When CBS advertised "The Love Spell Potential" episode of The Big Bang Theory as one in which "Sheldon and Amy's relationship [takes] an unexpected turn," I assumed that would mean either they would finally kiss, or they would finally break-up, and I eagerly tuned back in (it helped that CBS sent the "big" episode ahead of time). Now, I haven't been watching the show consistently this season, but still I'm ashamed to say that one-line episode summary duped me. Because the characters neither kissed, nor broke up; they merely played a game of Dungeons & Dragons (an often-reused story device this season) in which their D&D characters became intimate. There are a lot of people who watch The Big Bang Theory and don't understand Sheldon (Jim Parsons) and Amy's (Mayim Bialik) relationship, but the show itself always seemed to understand their special situation and never made fun of it-- until now.
When Penny (Kaley Cuoco) jokingly suggested that Sheldon and Amy's D&D characters have to get it on in the game since they were nowhere near that in real life, the friends ran with it, and Amy ran off to Sheldon's room. In what actually was a big step for him, he followed her to find out what was wrong and comfort her in his own way. She made a very important point that people think their relationship is a joke, and he countered that he didn't think their relationship was a joke but that he actually though he was being quite intimate with her. His intimacy just doesn't include physical intimacy. He even repeated a notion from episodes back that before he met her, he never wanted to be intimate with anyone, and now he wasn't completely opposed to the idea. For Sheldon, that is huge.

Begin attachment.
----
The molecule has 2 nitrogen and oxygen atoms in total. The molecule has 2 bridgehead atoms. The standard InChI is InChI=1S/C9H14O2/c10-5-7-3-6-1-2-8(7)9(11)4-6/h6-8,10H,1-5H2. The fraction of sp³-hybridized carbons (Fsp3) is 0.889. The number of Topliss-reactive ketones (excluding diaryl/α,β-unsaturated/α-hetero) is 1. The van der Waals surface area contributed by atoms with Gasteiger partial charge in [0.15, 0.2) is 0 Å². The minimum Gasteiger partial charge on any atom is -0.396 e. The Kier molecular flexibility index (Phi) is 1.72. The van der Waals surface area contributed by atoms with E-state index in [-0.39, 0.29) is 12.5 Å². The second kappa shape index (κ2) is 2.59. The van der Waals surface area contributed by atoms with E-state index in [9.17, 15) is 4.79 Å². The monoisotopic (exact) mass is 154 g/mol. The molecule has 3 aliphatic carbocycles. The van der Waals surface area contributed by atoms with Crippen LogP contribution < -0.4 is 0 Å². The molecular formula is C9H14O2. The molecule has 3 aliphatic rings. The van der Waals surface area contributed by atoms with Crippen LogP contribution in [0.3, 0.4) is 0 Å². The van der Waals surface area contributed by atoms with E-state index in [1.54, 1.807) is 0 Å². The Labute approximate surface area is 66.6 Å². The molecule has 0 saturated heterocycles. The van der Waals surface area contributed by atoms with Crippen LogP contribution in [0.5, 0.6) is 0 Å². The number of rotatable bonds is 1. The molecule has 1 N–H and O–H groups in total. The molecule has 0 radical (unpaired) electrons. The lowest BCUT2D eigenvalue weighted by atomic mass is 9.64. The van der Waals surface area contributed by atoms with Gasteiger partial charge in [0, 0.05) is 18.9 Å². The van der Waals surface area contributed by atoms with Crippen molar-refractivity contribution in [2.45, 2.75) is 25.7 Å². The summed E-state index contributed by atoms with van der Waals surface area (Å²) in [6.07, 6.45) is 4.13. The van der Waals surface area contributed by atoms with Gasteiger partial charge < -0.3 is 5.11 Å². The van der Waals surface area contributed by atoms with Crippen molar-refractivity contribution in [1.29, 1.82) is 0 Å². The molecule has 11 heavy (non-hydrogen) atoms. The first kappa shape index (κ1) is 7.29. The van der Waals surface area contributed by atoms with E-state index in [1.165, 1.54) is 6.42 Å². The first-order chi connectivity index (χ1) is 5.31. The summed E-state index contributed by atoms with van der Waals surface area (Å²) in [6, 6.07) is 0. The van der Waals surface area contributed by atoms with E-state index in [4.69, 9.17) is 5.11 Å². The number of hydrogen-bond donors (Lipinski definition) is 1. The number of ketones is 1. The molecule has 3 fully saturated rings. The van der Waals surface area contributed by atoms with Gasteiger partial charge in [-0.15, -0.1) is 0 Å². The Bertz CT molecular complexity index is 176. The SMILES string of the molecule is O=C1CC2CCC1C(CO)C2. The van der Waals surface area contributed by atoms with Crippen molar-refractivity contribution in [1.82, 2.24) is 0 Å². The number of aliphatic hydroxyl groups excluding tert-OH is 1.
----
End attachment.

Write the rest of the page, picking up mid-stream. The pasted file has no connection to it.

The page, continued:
The Big Bang Theory has never come out and labeled Sheldon as asexual, and in all honesty, I'm not even sure the character himself would identify that way; he merely doesn't consider physical intimacy as a part of his life, so why would he need a word to define that? But (and I've said this before, too, but a show that recycles as much as this one does warrants the repetition in commentary, too) Amy was always a character with a healthy sexual appetite. She has made it clear she wants more from Sheldon. The fact that three years into their relationship, she hasn't changed her stance (why would she?), and neither has he (why would he?) should prompt a real "Then why are we still together?" conversation. It would worry me that there is further commentary on the kind of insecure woman Amy is to stay (read: settle) with someone who isn't giving her everything she wants simply because she thinks he's the best she can do. But in all honesty, this is a traditional situation comedy at its core, and I think at the end of the day, that just means it's not a show you should read more than face value into and therefore isn't the show to tackle the reality of uniqueness of something like an asexual relationship.
I think the show proved that by managing a really sweet and honest and even forward-moving conversation for those characters, only to follow it up immediately with the punchline that Amy could get her kicks by having Sheldon's D&D character "ravage" her D&D character. It was an over-the-top punchline that turned her character into a cartoon and pushed aside all of the very real issues this relationship is still facing. It was the equivalent of an immature teenage boy uncomfortable with the truthful emotions he just revealed making a farting noise to distract away from the seriousness-- Chandler on Friends literally had this exact moment. The Big Bang Theory would rather wade in an interesting story, swimming around and around in a circle, repeating itself without picking up forward momentum, just to be able to mine the same humor points for years, rather than push itself or its characters forward.
It's truly a shame because Sheldon is one of the most interesting and original characters created in recent television (simply because we don't see many like him on television at all), and so is Amy for wanting to be with him despite their very basic but still important differences. But this is a sitcom, and so the weight their story needs, let alone deserves, is not granted, and the audience is asked to laugh at them more than it is to sympathsize, let alone identify with them.